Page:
The Indian steel industry has asked the country’s government to protect it from growing Chinese imports and to introduce 25 percent safeguard duties on metals allegedly being dumped on India at prices below the production cost.
Reuters reports that during a meeting last month JSW, the Steel Authority of India, Tata Steel, Jindal Steel and Power, which control the country’s steel production, had asked government officials for protection amid the US-Chinese tariff row.
According to the news agency, Steel Secretary Binoy Kumar indicated that global surplus capacity poses a risk to the country’s industry and expressed the opinion that India needs protection from predatory imports. However, he also revealed that the decision regarding safeguard duties is yet to be made. Reuters was not given comments from the Steel Ministry and the involved companies.
However, the agency cited a government source as voicing concern at the possible impact of the trade conflict between Beijing and Washington, saying that this sector in India, which is rated to be the world’s second-largest steel producer, is vulnerable.
“China has excess (steel) capacity and there is a concern they could re-route it through other countries like Vietnam and Cambodia into India”, the source indicated.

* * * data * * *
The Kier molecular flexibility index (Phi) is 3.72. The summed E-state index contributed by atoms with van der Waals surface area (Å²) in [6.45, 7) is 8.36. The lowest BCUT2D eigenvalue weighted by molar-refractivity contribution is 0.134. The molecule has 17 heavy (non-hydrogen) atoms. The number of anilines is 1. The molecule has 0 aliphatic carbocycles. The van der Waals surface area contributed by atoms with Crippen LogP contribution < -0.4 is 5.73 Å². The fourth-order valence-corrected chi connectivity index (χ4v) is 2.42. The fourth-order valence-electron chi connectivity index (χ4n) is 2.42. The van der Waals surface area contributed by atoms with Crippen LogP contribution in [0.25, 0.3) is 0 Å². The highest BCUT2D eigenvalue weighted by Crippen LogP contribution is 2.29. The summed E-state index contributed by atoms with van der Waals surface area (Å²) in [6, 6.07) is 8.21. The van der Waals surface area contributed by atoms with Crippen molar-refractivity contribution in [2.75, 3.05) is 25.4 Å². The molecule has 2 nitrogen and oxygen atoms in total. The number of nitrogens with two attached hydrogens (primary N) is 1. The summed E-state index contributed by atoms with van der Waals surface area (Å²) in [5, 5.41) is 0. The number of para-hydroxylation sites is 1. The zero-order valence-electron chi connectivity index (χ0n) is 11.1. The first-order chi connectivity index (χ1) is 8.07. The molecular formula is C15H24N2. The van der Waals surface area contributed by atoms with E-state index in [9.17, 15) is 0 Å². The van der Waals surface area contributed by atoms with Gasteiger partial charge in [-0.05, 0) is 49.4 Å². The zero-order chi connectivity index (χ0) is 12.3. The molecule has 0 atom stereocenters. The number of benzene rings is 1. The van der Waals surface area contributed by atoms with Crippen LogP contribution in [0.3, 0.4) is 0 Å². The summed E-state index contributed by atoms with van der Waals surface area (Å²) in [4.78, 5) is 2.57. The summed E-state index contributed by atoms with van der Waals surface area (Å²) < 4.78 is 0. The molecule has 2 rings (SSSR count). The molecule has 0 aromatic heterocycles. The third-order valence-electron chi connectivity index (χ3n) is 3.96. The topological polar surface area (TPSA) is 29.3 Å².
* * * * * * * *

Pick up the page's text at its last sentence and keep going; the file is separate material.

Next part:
Reuters also points out that New Delhi fears that Beijing could re-route the flow of electronic items, toys, furniture, and organic chemicals to other Asian countries.
Relations between Washington and Beijing have been tense since US President Donald Trump last June decided to impose 25 percent tariffs on $50 billion worth of Chinese goods in a bid to fix the US-Chinese trade deficit. Since then, the sides have exchanged several rounds of trade duties. During this time, bilateral trade talks to end the dispute have been ongoing.
US President Donald Trump recently increased tariffs on around $200 billion worth of Chinese imports from 10 percent to 25 percent. The president also ordered tariffs to be raised on all remaining US imports from China, which are valued at around $300 billion.
In response, Beijing has introduced 25, 20, and 10 percent import duties for 5,410 US products, starting from 1 June.